Butter and line the base of your pudding mould - half fill it with pudding mixture and then add in the whole orange, centering it. Add the rest of the mixture until the orange is well covered.

Cover the basin with baking paper lined foil - secure it with string or silicon band.

Place the basin in a baking dish - pour in enough hot water so that the basin is a third submerged. Cook at 150°C for about 3 hours or until the pudding is cooked through - you may need to top up the water during the cooking time.

Let it cool in the basin before unmoulding.

hidden orange christmas pudding© by Haalo


To serve, you'll need to reheat the pudding - just steam it in the basin for an hour or so or until heated through.

hidden orange christmas pudding© by Haalo


The wonderful thing about using the whole orange is that it oozes out a delicious orange syrup sauce - further enhancing the taste of the pudding.

Some notes:

While I used a 3-cup basin for this pudding, when I made it again I'll move up to a 4-cup basin - there is enough pudding mixture to cope with a increase in size.

I also used the same pudding recipe for the hidden mandarin puddings - you'll get between 4 and 6 small puddings from the mixture - perfect thing for gift giving.

9 comments:

  1. absolutely brilliant!! I am nto a fan of pudding, but this? I want!

    ReplyDelete
  2. This look fantastic! And I think I actually prefer the mandarin one!

    ReplyDelete
  3. What an interesting post! I love all the photos: your puddings look perfect. The mention of Italian glace mandarin reminded me of an Italian mandarin liqueur I liked (called Mandarinetto Isolabella). Happy New Year!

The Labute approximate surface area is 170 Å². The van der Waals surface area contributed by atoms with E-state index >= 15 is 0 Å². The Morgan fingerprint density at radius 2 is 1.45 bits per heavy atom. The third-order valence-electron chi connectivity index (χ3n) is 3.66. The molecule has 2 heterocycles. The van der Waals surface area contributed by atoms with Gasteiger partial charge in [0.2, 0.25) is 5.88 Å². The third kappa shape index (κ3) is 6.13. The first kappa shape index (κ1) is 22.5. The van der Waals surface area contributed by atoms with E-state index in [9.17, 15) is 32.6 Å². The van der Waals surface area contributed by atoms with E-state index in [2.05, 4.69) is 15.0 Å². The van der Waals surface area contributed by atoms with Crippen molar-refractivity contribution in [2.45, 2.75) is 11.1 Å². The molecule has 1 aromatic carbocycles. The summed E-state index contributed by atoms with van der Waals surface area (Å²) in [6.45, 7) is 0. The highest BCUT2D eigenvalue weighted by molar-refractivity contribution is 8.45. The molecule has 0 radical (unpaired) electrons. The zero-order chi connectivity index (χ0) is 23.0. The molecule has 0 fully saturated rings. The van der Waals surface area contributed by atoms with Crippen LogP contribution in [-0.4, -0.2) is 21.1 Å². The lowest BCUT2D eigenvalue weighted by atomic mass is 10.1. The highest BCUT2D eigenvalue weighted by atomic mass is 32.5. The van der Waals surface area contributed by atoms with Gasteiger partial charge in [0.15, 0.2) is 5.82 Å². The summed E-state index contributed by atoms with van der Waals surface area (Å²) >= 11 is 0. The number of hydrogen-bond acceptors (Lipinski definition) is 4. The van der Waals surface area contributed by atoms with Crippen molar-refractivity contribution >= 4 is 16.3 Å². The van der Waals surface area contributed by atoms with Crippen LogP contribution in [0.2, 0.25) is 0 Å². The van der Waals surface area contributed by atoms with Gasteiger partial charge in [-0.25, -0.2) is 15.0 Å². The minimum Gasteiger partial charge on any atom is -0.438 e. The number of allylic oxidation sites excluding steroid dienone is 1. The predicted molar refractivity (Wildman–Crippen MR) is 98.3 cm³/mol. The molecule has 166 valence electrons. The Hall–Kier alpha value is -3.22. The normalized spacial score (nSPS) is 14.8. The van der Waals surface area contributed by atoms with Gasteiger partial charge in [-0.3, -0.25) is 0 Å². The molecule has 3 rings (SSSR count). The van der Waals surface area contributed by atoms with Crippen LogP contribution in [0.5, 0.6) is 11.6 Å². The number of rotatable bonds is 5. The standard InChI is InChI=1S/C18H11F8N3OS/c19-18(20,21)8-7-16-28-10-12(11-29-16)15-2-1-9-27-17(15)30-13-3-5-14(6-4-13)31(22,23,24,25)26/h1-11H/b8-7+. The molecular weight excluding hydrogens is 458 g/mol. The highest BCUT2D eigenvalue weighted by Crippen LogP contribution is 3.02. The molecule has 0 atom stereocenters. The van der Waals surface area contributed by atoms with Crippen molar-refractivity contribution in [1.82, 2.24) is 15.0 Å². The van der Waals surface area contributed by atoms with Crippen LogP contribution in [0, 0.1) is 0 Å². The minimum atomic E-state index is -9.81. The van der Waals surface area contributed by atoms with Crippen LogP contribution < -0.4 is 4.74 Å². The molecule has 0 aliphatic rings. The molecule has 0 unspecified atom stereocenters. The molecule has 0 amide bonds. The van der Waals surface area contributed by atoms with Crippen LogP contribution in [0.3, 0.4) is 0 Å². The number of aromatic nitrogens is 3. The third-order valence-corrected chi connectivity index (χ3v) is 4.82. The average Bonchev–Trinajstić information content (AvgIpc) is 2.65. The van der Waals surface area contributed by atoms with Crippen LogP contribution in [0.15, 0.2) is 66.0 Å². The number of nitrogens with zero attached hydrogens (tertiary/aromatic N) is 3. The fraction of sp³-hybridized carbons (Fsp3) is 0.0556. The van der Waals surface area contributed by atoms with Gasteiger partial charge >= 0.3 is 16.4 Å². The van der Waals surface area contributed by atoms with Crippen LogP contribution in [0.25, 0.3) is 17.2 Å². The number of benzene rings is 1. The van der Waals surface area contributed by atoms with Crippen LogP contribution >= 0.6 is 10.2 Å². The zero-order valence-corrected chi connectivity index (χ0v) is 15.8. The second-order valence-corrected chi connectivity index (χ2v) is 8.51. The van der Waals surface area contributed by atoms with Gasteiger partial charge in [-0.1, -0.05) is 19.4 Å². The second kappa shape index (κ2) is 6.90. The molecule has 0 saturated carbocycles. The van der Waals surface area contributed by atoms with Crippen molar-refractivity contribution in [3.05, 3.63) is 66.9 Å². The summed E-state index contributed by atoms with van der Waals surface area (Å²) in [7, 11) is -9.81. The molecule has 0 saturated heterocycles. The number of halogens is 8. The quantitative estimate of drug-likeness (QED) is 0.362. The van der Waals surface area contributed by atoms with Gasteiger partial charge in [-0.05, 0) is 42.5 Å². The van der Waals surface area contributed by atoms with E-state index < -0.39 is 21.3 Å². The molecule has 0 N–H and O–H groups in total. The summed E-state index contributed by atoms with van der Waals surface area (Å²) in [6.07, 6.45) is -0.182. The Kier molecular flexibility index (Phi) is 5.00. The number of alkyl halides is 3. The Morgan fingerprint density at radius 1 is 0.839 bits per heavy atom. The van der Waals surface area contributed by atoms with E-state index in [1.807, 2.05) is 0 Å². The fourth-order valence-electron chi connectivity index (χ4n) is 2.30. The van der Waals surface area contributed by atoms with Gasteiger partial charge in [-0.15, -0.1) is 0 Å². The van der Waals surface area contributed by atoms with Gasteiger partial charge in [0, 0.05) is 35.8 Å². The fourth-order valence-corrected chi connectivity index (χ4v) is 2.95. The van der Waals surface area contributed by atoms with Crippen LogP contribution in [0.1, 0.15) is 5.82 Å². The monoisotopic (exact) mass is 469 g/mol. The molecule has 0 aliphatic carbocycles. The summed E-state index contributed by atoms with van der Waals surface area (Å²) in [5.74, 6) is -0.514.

ReplyDelete
  4. OMG looks seriously delicious :-)

    ReplyDelete
  5. SO?? Where did you find that glace mandarin?

    I'm so disappointed that a homemade one won't work, because I immediately thought of firing up a saucepan to make one myself - right away. But I do know it must take SIMPLY HOURS and DAYS of boiling to get enough firmness. Too bad, really, because even a tiny pudding would be a perfect hostess gift. Gorgeous!

    ReplyDelete
  6. wow--am bookmarking this ! Have a Great 2011 !

    ReplyDelete
  7. how spectacular!
    great recipe and faboulous pictures!
    wish you all the best and more for the new coming year!

    ReplyDelete
  8. Thanks Anh!

    Thanks Leaf - the mandarin one is super cute!

    Thanks Simona - I'd add that to my list of Italian liqueurs I must try! Happy 2011 to you!

    Thanks Simon - it is ;)

    Thanks Tanita - don't think this will help you but The Essential Ingredient here in Melbourne stocks them. Best bet would be to find maybe a cake decorator supplier. Actually went to a class and it takes 13 days to make a glace orange!

    Thanks Priya and a happy 2011 to you too!

    Thanks Cinzia - all the best for the next year!

    Thanks Shannon!

    ReplyDelete

Related Posts Plugin for WordPress, Blogger...